Understanding Greek Verbs

As you go through your Bible studies, it is important to remember that the Scriptures were not originally written in English.  The English version you are studying is most likely a translation from one or more manuscripts.  Remember, the New Testament was originally written in Greek.  Because verbs express action, it is critical to understand how Greek verbs are used in the New Testament in order to accurately understand and interpret what is being communicated. Greek verbs have five aspects - tense, voice, mood, number, and person, with the major aspects being tense, voice, and mood (which is what we will focus on in the section).  A Greek verb describes more than just a lexiconical translation.  By the way the verb is placed in a sentence, you can tell who is performing the action, when the action is done, whether it is just one or more than one person performing the action, whether it is a single event that is being described or a process that continues, whether it is an actual happening, a command, or something wished for, or whether the subject of the verb is active, passive, or both.  A single Greek verb typically needs a sentence or more to convey the same idea in English and other languages.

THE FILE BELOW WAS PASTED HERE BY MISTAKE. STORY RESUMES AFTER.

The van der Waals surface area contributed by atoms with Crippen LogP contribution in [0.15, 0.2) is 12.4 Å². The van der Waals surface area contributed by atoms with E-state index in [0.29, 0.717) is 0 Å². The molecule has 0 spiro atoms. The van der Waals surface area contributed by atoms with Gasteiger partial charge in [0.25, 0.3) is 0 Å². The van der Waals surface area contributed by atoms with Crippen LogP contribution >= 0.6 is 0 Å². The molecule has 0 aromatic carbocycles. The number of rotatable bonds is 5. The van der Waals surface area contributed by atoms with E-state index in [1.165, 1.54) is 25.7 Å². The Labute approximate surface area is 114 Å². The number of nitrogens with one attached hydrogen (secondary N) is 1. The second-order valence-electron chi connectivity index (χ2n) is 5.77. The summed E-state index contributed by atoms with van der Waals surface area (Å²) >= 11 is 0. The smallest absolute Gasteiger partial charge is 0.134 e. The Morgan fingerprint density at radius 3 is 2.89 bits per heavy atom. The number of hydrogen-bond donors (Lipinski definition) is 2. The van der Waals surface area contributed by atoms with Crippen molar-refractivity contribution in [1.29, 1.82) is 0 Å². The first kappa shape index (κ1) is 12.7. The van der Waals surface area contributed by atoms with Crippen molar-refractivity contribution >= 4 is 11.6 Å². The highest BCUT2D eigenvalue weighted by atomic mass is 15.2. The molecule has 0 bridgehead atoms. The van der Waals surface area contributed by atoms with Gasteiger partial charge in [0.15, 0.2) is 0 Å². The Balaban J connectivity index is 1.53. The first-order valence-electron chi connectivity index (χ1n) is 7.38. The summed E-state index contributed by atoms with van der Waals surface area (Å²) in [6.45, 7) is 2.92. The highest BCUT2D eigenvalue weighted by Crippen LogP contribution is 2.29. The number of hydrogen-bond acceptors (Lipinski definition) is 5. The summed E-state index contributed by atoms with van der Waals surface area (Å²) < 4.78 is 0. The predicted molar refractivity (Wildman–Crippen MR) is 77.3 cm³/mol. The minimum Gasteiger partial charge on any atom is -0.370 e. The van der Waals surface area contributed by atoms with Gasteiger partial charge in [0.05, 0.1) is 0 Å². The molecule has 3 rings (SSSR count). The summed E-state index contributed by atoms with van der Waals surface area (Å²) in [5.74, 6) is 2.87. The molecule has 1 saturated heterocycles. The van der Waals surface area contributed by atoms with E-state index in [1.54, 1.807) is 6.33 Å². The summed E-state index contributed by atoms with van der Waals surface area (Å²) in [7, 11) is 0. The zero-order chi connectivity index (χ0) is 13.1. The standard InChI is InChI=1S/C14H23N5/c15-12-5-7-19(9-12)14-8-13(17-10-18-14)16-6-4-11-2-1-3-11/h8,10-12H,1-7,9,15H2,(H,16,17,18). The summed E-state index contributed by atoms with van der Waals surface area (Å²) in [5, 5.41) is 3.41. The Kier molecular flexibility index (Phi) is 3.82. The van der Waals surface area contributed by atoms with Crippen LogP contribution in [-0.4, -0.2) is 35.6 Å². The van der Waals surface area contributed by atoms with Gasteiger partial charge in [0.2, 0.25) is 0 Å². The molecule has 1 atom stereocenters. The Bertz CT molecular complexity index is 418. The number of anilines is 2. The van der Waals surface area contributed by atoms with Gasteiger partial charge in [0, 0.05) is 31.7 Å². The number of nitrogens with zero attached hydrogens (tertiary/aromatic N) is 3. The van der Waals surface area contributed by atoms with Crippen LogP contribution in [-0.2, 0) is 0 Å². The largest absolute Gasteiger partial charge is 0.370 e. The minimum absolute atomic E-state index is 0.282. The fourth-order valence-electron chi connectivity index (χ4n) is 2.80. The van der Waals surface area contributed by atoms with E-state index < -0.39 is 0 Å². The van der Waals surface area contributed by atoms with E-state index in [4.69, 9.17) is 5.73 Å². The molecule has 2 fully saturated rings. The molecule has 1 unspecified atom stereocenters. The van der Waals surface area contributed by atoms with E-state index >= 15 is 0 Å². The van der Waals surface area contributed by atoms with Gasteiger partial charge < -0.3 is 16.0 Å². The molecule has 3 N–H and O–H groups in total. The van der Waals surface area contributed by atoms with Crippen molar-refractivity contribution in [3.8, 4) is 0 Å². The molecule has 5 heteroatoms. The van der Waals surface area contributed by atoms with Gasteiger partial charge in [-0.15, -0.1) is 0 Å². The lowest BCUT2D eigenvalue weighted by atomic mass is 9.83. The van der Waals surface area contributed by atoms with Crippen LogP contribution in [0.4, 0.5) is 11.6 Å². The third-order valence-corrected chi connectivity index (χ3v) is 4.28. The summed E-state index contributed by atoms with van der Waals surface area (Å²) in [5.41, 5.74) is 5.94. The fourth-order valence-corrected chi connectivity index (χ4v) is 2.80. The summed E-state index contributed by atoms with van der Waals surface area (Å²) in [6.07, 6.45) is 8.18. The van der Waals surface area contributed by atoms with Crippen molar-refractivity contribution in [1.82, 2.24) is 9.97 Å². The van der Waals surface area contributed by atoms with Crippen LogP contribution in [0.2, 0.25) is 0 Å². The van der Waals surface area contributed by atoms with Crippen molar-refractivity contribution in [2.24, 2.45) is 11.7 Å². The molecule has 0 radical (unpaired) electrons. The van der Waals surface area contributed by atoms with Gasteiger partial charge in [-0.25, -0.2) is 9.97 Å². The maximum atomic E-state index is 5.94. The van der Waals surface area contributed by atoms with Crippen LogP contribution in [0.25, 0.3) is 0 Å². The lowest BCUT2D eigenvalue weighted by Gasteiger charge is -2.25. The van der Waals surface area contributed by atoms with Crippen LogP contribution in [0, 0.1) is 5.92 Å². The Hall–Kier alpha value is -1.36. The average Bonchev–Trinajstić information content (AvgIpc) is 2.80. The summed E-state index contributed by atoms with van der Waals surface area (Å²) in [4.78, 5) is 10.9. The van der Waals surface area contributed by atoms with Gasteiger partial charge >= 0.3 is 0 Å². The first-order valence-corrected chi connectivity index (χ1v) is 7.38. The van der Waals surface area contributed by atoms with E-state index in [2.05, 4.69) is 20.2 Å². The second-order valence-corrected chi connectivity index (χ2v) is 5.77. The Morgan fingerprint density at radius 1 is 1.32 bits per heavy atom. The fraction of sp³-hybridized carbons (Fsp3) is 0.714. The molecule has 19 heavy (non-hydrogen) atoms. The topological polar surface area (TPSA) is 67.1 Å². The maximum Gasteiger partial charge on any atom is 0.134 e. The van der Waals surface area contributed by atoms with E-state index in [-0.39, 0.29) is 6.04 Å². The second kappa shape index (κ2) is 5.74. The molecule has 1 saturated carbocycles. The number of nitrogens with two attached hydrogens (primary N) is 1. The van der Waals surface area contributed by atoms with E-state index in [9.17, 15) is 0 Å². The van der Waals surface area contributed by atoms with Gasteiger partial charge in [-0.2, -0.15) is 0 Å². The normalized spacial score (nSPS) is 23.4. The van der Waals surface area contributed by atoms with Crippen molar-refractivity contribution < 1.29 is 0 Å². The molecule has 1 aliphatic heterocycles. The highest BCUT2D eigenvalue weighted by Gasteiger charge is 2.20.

Failure to understand how verbs are used in the Greek language can, has, and will resulted in improper hermeneutics (scientific rules for interpretation), which will almost certainly produce faulty exegesis (critical explanation) of the text.

This section provides some guidance on how to understand the tense, voice, and mood of Greek verbs. Select one of the following to begin this lesson.

"These were more noble than those in Thessalonica, in that they received the word with all readiness of mind, and searched the scriptures daily, whether those things were so."  Acts 17:11